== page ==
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Bristol Adult ADHD Service Update

Thursday, 18 August 2022:

We wholeheartedly apologise for the long delay in updating this post but we have been working hard for some time now, and good news, we have established a relationship of trust and partnership with the NHS Bristol, North Somerset and South Gloucestershire Integrated Care Board (BNSSG ICB) formerly known as NHS BNSSG Clinical Commissioning Group, as well as with the Avon and Wiltshire Mental Health Partnership NHS Trust (AWP).

The three partners, representatives of the Bristol Adult ADHD Support Group & AADD-UK, BNSSG ICB, and AWP are working jointly and collaboratively, at pace, on designing and piloting an Adult ADHD Service that will be cost effective (now and in the future), that will effectively and efficiently integrate care.  The service will be high quality, safe and it will give service users a positive experience. All service users will receive integrated care.

All three partners are fully committed to the project, but since it is multi-layered and complex it will take some time to complete.  We have, however, made good progress and where we can, we will be making some improvements along the way.  We are particularly concerned with the waiting list.

We will provide project updates here from time to time, but please do not worry if you don’t hear anything, it simply means we are working very hard on this exciting and positive project.

We are now putting a line between this post and the old posts below.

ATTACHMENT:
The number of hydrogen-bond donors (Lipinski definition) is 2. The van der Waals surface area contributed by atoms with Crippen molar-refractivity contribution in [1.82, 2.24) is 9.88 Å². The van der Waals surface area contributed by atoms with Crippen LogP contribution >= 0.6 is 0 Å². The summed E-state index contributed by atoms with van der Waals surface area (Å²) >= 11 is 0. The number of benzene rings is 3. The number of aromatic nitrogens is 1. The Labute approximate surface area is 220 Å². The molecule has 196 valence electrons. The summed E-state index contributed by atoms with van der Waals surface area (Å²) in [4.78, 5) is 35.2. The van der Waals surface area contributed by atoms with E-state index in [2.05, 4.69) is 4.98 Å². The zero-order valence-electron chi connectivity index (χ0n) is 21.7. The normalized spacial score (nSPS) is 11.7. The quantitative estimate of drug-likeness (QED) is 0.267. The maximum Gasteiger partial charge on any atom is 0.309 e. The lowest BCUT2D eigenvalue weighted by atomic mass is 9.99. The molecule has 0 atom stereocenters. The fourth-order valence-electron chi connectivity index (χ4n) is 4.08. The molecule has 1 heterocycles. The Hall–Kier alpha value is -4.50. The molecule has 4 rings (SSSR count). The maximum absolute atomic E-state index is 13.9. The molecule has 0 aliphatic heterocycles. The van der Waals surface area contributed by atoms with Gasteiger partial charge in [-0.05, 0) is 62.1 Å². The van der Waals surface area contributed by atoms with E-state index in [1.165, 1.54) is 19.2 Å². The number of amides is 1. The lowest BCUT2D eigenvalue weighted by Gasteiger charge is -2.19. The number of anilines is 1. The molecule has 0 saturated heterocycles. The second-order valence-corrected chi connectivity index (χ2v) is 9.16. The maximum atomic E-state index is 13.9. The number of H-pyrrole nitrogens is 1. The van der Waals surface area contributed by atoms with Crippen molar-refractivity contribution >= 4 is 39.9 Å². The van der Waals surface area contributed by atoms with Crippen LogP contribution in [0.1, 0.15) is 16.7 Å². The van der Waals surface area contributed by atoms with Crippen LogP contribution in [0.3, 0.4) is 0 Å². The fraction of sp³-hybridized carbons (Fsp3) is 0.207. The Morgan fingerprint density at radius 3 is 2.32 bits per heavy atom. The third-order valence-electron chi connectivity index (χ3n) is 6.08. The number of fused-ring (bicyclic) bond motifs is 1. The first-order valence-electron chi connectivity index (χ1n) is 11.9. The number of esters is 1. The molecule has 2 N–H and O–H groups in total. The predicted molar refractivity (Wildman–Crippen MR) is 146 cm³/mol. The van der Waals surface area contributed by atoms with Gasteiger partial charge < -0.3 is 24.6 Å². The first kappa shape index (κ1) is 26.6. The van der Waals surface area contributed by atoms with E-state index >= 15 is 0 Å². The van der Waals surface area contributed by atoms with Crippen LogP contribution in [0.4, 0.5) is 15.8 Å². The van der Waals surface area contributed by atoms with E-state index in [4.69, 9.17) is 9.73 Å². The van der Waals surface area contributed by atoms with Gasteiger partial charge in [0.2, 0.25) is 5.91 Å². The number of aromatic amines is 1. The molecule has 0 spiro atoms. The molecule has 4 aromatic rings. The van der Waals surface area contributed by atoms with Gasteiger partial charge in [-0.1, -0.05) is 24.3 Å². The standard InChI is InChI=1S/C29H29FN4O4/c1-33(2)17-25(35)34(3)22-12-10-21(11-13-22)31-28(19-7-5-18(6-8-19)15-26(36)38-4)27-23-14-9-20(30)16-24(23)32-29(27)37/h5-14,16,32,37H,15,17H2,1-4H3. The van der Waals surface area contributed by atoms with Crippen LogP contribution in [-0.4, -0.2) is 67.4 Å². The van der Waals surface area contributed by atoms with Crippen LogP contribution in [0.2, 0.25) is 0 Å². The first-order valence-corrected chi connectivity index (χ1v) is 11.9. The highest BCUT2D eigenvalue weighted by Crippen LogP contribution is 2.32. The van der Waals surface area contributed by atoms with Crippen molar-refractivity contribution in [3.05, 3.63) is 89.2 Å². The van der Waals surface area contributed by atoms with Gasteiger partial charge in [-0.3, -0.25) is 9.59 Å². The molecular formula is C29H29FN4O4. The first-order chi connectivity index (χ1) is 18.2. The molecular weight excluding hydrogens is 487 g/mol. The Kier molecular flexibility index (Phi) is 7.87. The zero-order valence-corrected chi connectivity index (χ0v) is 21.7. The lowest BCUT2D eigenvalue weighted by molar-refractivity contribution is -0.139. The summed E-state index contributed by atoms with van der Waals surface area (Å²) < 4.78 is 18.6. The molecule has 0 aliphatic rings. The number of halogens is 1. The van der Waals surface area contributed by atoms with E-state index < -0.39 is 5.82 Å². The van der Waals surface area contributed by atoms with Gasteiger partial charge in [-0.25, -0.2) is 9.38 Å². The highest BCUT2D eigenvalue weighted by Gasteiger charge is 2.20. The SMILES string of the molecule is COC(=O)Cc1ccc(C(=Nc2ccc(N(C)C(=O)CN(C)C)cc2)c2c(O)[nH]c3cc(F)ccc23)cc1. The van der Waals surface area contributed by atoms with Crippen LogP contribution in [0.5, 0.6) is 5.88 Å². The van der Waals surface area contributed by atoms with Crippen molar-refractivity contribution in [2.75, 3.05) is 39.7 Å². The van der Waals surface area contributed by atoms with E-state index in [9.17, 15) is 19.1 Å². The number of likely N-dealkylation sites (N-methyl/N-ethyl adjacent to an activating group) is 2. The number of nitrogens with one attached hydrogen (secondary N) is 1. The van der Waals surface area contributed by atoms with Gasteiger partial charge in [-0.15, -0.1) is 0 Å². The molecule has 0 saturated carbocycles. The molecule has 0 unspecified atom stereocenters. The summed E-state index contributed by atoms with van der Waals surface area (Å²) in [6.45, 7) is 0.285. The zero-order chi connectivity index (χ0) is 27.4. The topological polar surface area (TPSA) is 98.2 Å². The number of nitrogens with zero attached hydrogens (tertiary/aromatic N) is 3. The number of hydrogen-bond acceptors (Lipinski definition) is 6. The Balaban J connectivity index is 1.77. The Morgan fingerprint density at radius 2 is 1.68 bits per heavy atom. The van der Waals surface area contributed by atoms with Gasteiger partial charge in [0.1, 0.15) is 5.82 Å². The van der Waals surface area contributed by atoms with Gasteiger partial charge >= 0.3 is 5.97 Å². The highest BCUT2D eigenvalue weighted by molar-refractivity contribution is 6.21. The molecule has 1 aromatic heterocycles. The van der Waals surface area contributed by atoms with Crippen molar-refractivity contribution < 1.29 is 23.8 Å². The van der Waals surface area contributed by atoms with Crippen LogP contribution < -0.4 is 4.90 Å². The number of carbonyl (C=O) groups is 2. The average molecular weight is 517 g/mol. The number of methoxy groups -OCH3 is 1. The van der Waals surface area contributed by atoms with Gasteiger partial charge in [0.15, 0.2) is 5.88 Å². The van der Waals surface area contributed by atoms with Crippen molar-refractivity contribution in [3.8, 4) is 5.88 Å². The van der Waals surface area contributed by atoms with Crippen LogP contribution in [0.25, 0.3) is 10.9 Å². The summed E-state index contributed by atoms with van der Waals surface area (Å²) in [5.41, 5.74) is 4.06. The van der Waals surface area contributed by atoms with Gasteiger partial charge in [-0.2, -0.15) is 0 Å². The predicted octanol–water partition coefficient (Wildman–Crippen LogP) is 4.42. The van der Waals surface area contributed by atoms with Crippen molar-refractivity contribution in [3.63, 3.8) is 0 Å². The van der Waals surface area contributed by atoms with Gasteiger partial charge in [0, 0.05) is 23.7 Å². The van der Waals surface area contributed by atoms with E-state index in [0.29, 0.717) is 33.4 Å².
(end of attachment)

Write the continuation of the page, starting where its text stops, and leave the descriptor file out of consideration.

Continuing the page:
By way of background, on 6 December 2019, two years and two months ago, the Bristol Adult ADHD Support Group filed their first formal NHS complaint with Bristol North Somerset South Gloucestershire Clinical Commissioning Group (BNSSG CCG) regarding the very long waiting list. As a result of that complaint, in June 2020 a joint working group was formed with BNSSG CCG, AWP, and the Bristol Adult ADHD Support Group to address the waiting list matter and to develop a sustainable and effective adult ADHD service model. Everyone worked hard for the next six months until January 2021 when the project was paused by the CCG citing heavy Covid-19 work loads. After several unsuccessful attempts to get the project restarted, the Bristol Adult ADHD Support Group on Monday, 13 December 2021, filed a second formal NHS Complaint titled, Failure to fulfill resolution to complaint of 6 Dec 2019.  The CCG  replied with a commitment to continuing the work and the support group is currently waiting, yet again, for meeting dates.

For details, please read the timeline below (to read in date order, scroll to the bottom and read upwards):

Monday, 21 February 2022

On 17 January 2022, in response to the CCG’s assurance that they were committed to restarting the ADHD project, the Bristol Adult ADHD Support Group sent an email to the CCG in which the group listed the dates they were available for meetings. The CCG’s reply to this email has been silence, nothing! So, today the Bristol Adult ADHD Support Group sent the following email to the CCG:

RE: 2834 NHS Formal Complaint – Remaining concerns and outcomes/commitments & Potential Additional Complaints

Dear [Customer Service Manager],

Could you please ensure that this email is also forwarded to xxxx xxxxxx, CCG CEO.

Since it has now been more than one year when service user participation in the joint collaborative adult ADHD  working group project was paused, I would appreciate it if you could, please, contact the investigator/relevant parties at the CCG and check that they are still on track with following up on my letter of Remaining Concerns dated 25 January 2022.